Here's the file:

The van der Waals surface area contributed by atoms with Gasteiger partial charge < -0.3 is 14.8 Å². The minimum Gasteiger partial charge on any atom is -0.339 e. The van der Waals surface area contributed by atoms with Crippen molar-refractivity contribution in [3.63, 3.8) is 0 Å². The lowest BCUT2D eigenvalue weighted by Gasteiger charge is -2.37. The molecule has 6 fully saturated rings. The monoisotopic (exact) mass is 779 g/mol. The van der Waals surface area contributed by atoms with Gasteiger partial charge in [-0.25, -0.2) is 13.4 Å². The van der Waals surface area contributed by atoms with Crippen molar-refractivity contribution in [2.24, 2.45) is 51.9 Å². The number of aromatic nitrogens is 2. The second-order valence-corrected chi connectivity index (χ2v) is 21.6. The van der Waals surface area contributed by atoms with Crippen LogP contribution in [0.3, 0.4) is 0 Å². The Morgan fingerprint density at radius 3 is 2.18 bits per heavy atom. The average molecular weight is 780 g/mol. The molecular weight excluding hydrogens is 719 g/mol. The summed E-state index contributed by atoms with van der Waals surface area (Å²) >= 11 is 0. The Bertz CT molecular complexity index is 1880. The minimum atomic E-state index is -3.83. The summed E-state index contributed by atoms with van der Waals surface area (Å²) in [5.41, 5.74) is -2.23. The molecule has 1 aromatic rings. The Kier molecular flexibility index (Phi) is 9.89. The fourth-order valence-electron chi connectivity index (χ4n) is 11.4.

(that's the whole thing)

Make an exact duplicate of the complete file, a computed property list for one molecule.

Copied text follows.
The van der Waals surface area contributed by atoms with Gasteiger partial charge < -0.3 is 14.8 Å². The minimum Gasteiger partial charge on any atom is -0.339 e. The van der Waals surface area contributed by atoms with Crippen molar-refractivity contribution in [3.63, 3.8) is 0 Å². The lowest BCUT2D eigenvalue weighted by Gasteiger charge is -2.37. The molecule has 6 fully saturated rings. The monoisotopic (exact) mass is 779 g/mol. The van der Waals surface area contributed by atoms with Gasteiger partial charge in [-0.25, -0.2) is 13.4 Å². The van der Waals surface area contributed by atoms with Crippen molar-refractivity contribution in [2.24, 2.45) is 51.9 Å². The number of aromatic nitrogens is 2. The second-order valence-corrected chi connectivity index (χ2v) is 21.6. The van der Waals surface area contributed by atoms with Crippen LogP contribution in [0.3, 0.4) is 0 Å². The Morgan fingerprint density at radius 3 is 2.18 bits per heavy atom. The average molecular weight is 780 g/mol. The molecular weight excluding hydrogens is 719 g/mol. The summed E-state index contributed by atoms with van der Waals surface area (Å²) >= 11 is 0. The Bertz CT molecular complexity index is 1880. The minimum atomic E-state index is -3.83. The summed E-state index contributed by atoms with van der Waals surface area (Å²) in [5.41, 5.74) is -2.23. The molecule has 1 aromatic rings. The Kier molecular flexibility index (Phi) is 9.89. The fourth-order valence-electron chi connectivity index (χ4n) is 11.4.